Monday, October 16, 2006

Er, I'm sorry

An update today from Edge carries note about a presentation over a month ago by Scott Atran to the National Security Council at The White House titled "Devoted Actor v Rational Actor Models for Understanding World Conflict"

Accepting that neither Atran himself nor, even, the White House thinks that what he is presenting is a whole answer, it remains the case that it is probably a bit fxxxing late for this one, including obviously the version that David Hayes and I presented shortly after the March 2003 invasion of Iraq.

"Devoted Actor v Rational Actor Models for Understanding World Conflict" Presented By Scott Atran To The National Security Council At The White House, 14 September 2006 From extensive personal interviews and controlled psychological experiments with Israeli settlers, Palestinian refugees, leaders of Hamas, radical Islamic groups in Pakistan and Indonesia, and (ongoing pilot work) with certain non-Muslim fundamentalist groups, I (with my research team) find that when disputed issues are transformed into sacred values, as when land ceases to be a mere resource and becomes "holy" or when structures of brick and mortar become "sacred sites," then standard political and economic proposals for resolving conflicts don't suffice and can be counterproductive by raising levels of outrage and disgust. But even token symbolic concessions, such as an apology for a perceived wrong that touches a sacred value, can be more important than material trade-offs in making peace.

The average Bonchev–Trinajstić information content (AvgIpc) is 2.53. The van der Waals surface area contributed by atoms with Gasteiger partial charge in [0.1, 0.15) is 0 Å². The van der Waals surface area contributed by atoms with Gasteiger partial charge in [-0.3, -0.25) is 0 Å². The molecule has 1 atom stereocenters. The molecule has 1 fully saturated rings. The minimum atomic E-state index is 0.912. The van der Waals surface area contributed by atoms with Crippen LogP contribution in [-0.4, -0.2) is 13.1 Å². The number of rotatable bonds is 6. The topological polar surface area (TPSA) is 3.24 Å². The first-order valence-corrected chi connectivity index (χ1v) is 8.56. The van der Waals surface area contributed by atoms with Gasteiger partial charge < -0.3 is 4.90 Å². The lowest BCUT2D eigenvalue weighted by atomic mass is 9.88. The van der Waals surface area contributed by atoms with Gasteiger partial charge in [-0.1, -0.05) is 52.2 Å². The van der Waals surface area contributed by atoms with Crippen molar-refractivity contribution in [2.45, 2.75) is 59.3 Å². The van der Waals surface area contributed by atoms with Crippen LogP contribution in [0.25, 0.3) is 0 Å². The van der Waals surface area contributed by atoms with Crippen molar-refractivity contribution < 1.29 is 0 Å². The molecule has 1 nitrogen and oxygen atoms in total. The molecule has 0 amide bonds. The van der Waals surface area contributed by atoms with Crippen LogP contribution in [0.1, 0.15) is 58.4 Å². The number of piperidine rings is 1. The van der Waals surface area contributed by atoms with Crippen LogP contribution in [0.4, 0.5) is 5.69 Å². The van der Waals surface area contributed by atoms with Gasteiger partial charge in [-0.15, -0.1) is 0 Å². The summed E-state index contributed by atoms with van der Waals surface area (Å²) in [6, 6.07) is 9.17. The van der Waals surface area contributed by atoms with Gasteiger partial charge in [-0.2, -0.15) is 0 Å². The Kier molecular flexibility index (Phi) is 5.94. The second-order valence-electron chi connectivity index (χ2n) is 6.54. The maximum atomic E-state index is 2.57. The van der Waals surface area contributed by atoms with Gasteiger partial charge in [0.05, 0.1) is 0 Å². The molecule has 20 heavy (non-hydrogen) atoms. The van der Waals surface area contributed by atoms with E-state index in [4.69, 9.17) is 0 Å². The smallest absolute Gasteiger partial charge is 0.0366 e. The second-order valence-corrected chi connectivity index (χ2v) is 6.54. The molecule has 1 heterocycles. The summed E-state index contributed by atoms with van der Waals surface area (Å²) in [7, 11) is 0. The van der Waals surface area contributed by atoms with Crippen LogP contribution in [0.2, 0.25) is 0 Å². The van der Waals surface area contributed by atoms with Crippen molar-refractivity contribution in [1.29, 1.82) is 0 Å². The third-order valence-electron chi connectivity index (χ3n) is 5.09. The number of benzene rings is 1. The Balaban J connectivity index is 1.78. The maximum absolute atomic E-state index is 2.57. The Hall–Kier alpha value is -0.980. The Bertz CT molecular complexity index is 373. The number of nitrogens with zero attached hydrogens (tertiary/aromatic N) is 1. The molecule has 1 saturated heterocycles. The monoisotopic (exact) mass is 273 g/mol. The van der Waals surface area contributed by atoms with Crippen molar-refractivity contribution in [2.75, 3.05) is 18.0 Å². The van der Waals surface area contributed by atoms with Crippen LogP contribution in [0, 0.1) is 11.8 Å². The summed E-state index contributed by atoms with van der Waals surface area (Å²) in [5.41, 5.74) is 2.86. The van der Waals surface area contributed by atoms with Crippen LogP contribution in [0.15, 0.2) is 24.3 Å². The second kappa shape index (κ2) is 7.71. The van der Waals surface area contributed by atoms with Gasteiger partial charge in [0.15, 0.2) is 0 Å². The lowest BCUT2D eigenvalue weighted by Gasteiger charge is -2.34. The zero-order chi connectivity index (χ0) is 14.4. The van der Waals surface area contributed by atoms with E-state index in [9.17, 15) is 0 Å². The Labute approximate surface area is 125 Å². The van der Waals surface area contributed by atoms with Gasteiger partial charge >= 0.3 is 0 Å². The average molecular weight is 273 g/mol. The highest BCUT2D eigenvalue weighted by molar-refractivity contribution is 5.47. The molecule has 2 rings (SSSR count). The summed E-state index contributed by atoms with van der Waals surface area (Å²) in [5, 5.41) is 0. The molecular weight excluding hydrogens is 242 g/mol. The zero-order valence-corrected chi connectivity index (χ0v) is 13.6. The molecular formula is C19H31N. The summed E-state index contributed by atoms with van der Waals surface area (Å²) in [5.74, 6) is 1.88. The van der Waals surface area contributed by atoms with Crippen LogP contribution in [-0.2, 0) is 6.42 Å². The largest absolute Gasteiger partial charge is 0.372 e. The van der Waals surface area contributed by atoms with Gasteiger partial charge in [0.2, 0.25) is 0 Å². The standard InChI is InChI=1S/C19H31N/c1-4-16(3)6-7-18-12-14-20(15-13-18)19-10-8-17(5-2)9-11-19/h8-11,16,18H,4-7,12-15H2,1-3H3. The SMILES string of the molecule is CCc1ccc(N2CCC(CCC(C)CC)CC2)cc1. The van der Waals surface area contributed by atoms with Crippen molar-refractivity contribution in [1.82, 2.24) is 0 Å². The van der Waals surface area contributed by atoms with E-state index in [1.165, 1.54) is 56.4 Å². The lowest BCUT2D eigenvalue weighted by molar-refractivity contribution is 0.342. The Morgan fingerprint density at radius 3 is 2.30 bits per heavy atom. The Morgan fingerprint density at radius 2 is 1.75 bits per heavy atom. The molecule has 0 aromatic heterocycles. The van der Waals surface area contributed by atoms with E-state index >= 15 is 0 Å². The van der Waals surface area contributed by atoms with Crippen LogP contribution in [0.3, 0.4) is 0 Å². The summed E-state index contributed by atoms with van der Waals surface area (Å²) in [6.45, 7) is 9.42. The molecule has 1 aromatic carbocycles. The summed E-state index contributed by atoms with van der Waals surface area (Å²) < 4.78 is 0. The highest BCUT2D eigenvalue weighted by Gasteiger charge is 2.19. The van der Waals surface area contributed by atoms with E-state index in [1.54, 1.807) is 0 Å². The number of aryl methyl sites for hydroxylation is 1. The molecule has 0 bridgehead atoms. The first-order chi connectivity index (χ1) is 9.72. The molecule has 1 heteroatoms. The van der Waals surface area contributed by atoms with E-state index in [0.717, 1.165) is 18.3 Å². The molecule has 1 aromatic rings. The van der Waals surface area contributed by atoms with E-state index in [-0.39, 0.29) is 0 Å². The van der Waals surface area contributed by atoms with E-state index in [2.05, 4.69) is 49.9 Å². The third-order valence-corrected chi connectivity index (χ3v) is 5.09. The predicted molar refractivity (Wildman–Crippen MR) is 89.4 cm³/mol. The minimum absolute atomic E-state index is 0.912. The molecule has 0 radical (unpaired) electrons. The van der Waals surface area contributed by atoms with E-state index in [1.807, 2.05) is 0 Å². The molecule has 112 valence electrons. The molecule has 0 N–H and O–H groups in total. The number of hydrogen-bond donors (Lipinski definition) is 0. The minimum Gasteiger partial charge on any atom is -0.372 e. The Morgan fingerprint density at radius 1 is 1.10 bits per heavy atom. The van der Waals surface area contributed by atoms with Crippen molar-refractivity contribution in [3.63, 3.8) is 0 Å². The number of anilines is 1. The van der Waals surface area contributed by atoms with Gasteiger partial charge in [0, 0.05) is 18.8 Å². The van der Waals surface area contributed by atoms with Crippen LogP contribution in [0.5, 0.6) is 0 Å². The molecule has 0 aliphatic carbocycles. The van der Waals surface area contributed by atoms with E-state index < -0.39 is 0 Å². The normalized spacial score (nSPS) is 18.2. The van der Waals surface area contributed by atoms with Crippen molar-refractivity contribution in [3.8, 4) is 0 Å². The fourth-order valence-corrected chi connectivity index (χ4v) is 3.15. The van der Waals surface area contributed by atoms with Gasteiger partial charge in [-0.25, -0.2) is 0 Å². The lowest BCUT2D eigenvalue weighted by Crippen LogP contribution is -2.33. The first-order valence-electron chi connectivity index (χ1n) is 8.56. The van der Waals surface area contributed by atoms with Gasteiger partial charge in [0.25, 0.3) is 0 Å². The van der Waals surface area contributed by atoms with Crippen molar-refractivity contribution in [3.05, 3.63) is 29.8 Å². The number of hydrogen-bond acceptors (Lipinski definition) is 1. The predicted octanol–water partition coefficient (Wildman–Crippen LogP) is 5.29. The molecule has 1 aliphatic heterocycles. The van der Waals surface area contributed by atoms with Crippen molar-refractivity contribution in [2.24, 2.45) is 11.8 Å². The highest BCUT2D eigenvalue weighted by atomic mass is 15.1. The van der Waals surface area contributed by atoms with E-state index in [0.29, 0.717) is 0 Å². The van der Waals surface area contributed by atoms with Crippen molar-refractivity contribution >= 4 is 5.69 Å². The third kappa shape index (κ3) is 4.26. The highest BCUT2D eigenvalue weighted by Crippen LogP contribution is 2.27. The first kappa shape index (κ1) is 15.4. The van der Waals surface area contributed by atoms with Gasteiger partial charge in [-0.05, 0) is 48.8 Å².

(See also Jan McGirk)

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